I step through the door to the three-bedroom apartment my husband and I share with my parents while we wait for him to get accepted to and start medical school. I set my squirming toddler on the ground, and he takes off to his room to begin pulling out a myriad of toys he received during Christmas. It’s late afternoon and aside from the clanking of toy tools from my son’s room, the apartment is quiet.
I rub my growing belly and goan as I place my purse on the couch and take a moment to let my head clear. A painful awareness of all of the things I still have to do after a day of working at the daycare hits me. The pile of clean clothes that has been sitting by my bed for a week now desperately needs attention. There is a doctor’s appointment to schedule, food to buy, dishes to be done, and so many more things that stress me out. I sigh again as I shuffle to my room and realize that there will be no time to take a bath tonight or maybe do a little face mask.
When I was pregnant for the first time, I was busy with college and work, but I still managed to find time to care for myself and rest. Afternoons when I would read a book for class turned into spontaneous nap time, and I would allow myself to take the rest I needed knowing I could make up any other work later. On evenings when my feet would swell up, I could soak in an epsom salt bath and then lay on my couch with them elevated while I watched Friends for the millionth time. I wasn’t perfect at self-care, but I sure found it a lot easier to do when I didn’t have a responsibility to care for another little person who wasn’t growing in my tummy.
The picture I painted at the beginning of this post is my daily life, and I’m sure it looks the same for many of you. Working moms, stay-at-home moms, moms going through school, we all have found ourselves at the point of burnout, pregnant and still caring for our beloved children. Sometimes our beloved spouses are able to step in while others might be going at it alone.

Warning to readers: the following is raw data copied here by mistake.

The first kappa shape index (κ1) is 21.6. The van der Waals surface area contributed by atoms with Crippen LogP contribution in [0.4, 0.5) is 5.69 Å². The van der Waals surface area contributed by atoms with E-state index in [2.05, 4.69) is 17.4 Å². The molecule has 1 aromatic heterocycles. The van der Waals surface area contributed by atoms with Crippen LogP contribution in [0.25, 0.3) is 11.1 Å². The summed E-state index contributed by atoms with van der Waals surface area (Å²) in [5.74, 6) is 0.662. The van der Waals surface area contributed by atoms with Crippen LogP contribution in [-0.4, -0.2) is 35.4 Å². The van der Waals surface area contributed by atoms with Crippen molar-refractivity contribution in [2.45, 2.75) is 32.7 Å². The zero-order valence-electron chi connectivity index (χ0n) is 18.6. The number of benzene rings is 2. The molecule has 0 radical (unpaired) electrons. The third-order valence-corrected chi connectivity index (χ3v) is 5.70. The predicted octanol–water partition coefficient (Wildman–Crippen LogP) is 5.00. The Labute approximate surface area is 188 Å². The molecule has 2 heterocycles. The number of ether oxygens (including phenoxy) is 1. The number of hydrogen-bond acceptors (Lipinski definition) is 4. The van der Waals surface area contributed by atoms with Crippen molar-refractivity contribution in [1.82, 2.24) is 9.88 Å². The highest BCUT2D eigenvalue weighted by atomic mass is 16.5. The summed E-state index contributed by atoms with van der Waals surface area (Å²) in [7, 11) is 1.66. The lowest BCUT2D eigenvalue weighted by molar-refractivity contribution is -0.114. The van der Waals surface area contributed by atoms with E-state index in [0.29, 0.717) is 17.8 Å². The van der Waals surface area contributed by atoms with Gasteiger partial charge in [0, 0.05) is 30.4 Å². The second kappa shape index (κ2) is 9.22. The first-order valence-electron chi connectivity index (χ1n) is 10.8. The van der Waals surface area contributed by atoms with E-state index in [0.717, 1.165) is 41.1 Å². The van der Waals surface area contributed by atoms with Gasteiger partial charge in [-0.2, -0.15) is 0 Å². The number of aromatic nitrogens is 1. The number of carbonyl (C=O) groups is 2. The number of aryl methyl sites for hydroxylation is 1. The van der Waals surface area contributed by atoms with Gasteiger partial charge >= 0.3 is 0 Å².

In our day and age, self-care is defined as treating-yourself with facemasks, fancy baths, and other primping products, and don’t get me wrong, when you’re pregnant, those feel really nice. But, I think self-care is deeper than just the things we can apply to our skin on the outside. Balancing self-care during pregnancy is about letting yourself rest mentally and physically. I know, there is so much to do, and for me, a lot of the things I had to do weren’t hard, but they left me mentally stressed to the point of not enjoying anything: time with my toddler, my growing belly, the excitement of a new little one, or time with my husband.
Now, I’m not perfect at this, but I can share with you the little bit of insight I’ve gained about caring for myself while still mothering my child.
Blessedly, my son still takes naps, so there are days when I take that mountain of laundry, spread it across my bed, put on one of my favorite shows and turn that burden into a productive but relaxing afternoon. Not everything is that simple, but at the root of it, you are in control of your self-care and how you make it a priority. For me, I need those chores done because they will mentally haunt me until they are done. Sometimes I can ask my sweet husband to do them, and other times, I need dig deep inside me and find the power to do them so I can let myself relax.
There are still days when I know I will walk through the door and sigh despite my best efforts to take care of myself, but I want to look back on this pregnancy and remember that I let myself be important. I put myself first so I could show up for my family and celebrate this special time. Hopefully, this post will get you thinking about ways your can care for yourself this pregnancy. Take time to sit down and reflect on what you really need, whether it is to take a warm bath or shorten your to-do list.
Me? I’m going to make time for that facemask and a bowl of ice cream.
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